Title: Anesthesiology & Perioperative Medicine Research TrainingPrincipal Investigator: Palermo, Tonya M, University of Washington Anesthesiologists have a high risk for burnout, and stress levels are particularly elevated during training. Over the past year, burnout was significantly amplified due to additional stress of very high-risk exposures as part of the care of COVID-19 patients in the operating room and in the intensive care units, as well as due to significant research interruptions. This is of serious concern in our anesthesiology postdoctoral research training program at University of Washington (UW) and may be addressed through targeted efforts. Several wellness and resilience resources have been developed at UW for the workforce; however, none are targeted for postdoctoral trainees. Our overall objective is to develop and sustain a model to deliver a resilience program and curriculum to promote postdoctoral trainee well-being. To accomplish this objective, we will 1) tailor and implement the Promoting Resilience in Stress Management (PRISM) group-based program for postdoctoral trainees, 2) develop web-based resources and didactic sessions in our curriculum, and 3) modify our Individual Training and Development (IDP) Plan and provide mentor guidance for supporting trainee wellness and resilience. The program is supported by a digital smartphone app for participants’ practice and tracking of skills learned. Program outcome data from the PRISM program delivered to 119 healthcare workers during the COVID-19 pandemic show that the program has been successful in increasing resilience, while decreasing stress, anxiety, and burnout. In order to implement and sustain the PRISM program as part of a wellness and resilience curriculum for our T32 postdoctoral training program and for other postdoctoral training programs at UW, we will develop a Training of Trainers model to engage master trainers in coaching new trainers, in this case, postdoctoral trainees and faculty mentors. We will adapt our Individual Training and Development Plan (IDP) to incorporate both work and life factors into goal setting and provide guidance to mentors on the IDP to discuss ways in which balance can be attained on an individual basis. Program evaluation of the PRISM Postdoc program includes conducting 4 virtual 6-session groups of 10 trainees/faculty mentors (n = 40) over an 8-month period and measuring burnout in all workshop participants from pre- to post-participation. We will also collect trainee and faculty mentor experiences in using the modified IDP and resource guide using open-ended questions about the value and effectiveness. In our own T32 training program, we will encourage trainees to participate in PRISM and to become a trainer, which will be supported by didactic sessions on resilience and wellness as part of our T32 monthly didactics. We will incorporate the new activities into the larger UW biomedical training environment through multiple partnerships to reach postdoctoral trainees, and to sustain the program through our Training of Trainers model.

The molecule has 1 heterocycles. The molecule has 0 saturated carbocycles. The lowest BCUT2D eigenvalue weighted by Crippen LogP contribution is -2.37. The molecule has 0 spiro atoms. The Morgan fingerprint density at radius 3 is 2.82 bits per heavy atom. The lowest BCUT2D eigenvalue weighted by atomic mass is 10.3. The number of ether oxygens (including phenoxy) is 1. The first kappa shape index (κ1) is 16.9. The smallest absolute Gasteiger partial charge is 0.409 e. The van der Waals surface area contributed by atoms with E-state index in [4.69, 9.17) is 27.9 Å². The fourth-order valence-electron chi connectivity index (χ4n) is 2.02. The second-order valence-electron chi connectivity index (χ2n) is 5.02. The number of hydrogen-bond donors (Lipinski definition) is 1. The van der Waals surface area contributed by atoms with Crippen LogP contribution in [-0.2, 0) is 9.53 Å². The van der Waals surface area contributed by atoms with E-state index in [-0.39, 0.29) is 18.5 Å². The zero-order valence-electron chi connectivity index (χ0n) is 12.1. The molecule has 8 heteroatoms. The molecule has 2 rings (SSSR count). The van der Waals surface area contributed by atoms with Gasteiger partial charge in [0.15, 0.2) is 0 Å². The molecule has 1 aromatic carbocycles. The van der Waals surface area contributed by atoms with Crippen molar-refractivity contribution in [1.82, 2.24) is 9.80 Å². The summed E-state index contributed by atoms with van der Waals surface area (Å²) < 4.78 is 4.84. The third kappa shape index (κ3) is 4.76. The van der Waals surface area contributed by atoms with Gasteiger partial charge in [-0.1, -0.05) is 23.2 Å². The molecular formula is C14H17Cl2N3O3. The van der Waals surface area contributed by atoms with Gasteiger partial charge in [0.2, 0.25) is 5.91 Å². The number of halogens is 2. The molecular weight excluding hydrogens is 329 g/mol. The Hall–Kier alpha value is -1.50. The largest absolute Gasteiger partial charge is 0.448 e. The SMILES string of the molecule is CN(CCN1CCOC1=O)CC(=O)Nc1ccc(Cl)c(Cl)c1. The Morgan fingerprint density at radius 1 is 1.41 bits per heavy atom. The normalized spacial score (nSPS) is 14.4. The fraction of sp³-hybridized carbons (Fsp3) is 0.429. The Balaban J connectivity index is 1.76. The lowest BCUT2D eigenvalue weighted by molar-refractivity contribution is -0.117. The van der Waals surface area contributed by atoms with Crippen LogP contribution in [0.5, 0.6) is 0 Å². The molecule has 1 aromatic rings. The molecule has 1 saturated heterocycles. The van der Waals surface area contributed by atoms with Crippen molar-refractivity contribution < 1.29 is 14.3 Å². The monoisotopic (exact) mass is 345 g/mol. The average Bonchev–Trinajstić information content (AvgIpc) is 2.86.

Title: Interdisciplinary Anesthesiology Research Training ProgramPrincipal Investigator(s): Patel, Hemal H (Contact); Roth, David M, University of California, San Diego This T32 supplement is designed to address a need to enhance wellness and resiliency in early physician-scientist trainees/faculty. Physician burnout is described as physical and mental exhaustion and is prevalent, involving more than 50% of physicians and trainees. Growing evidence suggests that the underpinnings of a lifestyle prone to dysfunctional wellness and resilience may start as early as medical school. As such, our T32 supplement involves two NIGMS-funded T32 programs at the University of California, San Diego (UCSD). The first program in the Department of Anesthesiology is designed to create and train physician-scientists. The second program is a cohort of students in the Medical Scientist Training Program and includes junior faculty that are graduates of the UCSD-MSTP program. We will explore wellness and resilience in individuals from both T32 training programs. Current efforts at UCSD address physician wellness/resilience, given the great need and the statistics cited above. We will learn from these efforts and add to them via this supplement targeted to physician-scientist trainees. We will introduce new elements of wearable technology, app based monitoring to stress, and brain electrical activity measurements to add complementary scalable approaches to identify and manage risk in loss of wellbeing. Our work will synergize wellness and resiliency efforts by applying them to a new, important cohort of trainees currently not being directly addressed at UCSD.